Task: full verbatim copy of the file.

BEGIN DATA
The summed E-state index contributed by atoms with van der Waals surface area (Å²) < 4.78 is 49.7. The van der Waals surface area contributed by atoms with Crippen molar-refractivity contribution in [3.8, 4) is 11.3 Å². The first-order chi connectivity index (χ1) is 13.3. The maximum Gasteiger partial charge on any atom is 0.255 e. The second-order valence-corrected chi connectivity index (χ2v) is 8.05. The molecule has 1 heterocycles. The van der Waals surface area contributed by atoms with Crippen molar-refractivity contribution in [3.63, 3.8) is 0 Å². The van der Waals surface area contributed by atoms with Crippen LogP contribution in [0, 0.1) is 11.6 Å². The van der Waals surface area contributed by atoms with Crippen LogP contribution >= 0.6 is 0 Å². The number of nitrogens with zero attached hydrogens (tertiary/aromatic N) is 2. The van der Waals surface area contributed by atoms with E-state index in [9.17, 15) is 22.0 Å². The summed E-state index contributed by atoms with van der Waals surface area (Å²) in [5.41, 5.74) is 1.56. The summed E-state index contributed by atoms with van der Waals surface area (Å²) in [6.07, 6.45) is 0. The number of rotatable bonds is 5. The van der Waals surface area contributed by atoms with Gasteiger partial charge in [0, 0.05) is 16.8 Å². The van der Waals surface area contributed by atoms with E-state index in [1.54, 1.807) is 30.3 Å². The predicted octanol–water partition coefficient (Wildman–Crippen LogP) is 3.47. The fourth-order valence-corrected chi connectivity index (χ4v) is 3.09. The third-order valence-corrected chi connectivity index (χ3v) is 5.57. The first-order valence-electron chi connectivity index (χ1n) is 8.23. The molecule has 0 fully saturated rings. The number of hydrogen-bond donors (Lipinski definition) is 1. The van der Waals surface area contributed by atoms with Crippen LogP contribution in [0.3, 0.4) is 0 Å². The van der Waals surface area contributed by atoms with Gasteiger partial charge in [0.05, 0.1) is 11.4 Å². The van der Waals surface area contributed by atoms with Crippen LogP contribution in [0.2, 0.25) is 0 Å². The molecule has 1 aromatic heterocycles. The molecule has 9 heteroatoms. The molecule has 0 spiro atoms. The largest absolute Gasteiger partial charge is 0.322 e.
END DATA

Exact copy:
The summed E-state index contributed by atoms with van der Waals surface area (Å²) < 4.78 is 49.7. The van der Waals surface area contributed by atoms with Crippen molar-refractivity contribution in [3.8, 4) is 11.3 Å². The first-order chi connectivity index (χ1) is 13.3. The maximum Gasteiger partial charge on any atom is 0.255 e. The second-order valence-corrected chi connectivity index (χ2v) is 8.05. The molecule has 1 heterocycles. The van der Waals surface area contributed by atoms with Crippen molar-refractivity contribution in [3.63, 3.8) is 0 Å². The van der Waals surface area contributed by atoms with Crippen LogP contribution in [0, 0.1) is 11.6 Å². The van der Waals surface area contributed by atoms with Crippen LogP contribution >= 0.6 is 0 Å². The number of nitrogens with zero attached hydrogens (tertiary/aromatic N) is 2. The van der Waals surface area contributed by atoms with E-state index in [9.17, 15) is 22.0 Å². The summed E-state index contributed by atoms with van der Waals surface area (Å²) in [5.41, 5.74) is 1.56. The summed E-state index contributed by atoms with van der Waals surface area (Å²) in [6.07, 6.45) is 0. The number of rotatable bonds is 5. The van der Waals surface area contributed by atoms with Gasteiger partial charge in [0, 0.05) is 16.8 Å². The van der Waals surface area contributed by atoms with E-state index in [1.54, 1.807) is 30.3 Å². The predicted octanol–water partition coefficient (Wildman–Crippen LogP) is 3.47. The fourth-order valence-corrected chi connectivity index (χ4v) is 3.09. The third-order valence-corrected chi connectivity index (χ3v) is 5.57. The first-order valence-electron chi connectivity index (χ1n) is 8.23. The molecule has 0 fully saturated rings. The number of hydrogen-bond donors (Lipinski definition) is 1. The van der Waals surface area contributed by atoms with Crippen LogP contribution in [0.3, 0.4) is 0 Å². The van der Waals surface area contributed by atoms with Gasteiger partial charge in [0.05, 0.1) is 11.4 Å². The van der Waals surface area contributed by atoms with Crippen LogP contribution in [0.2, 0.25) is 0 Å². The molecule has 1 aromatic heterocycles. The molecule has 9 heteroatoms. The molecule has 0 spiro atoms. The largest absolute Gasteiger partial charge is 0.322 e.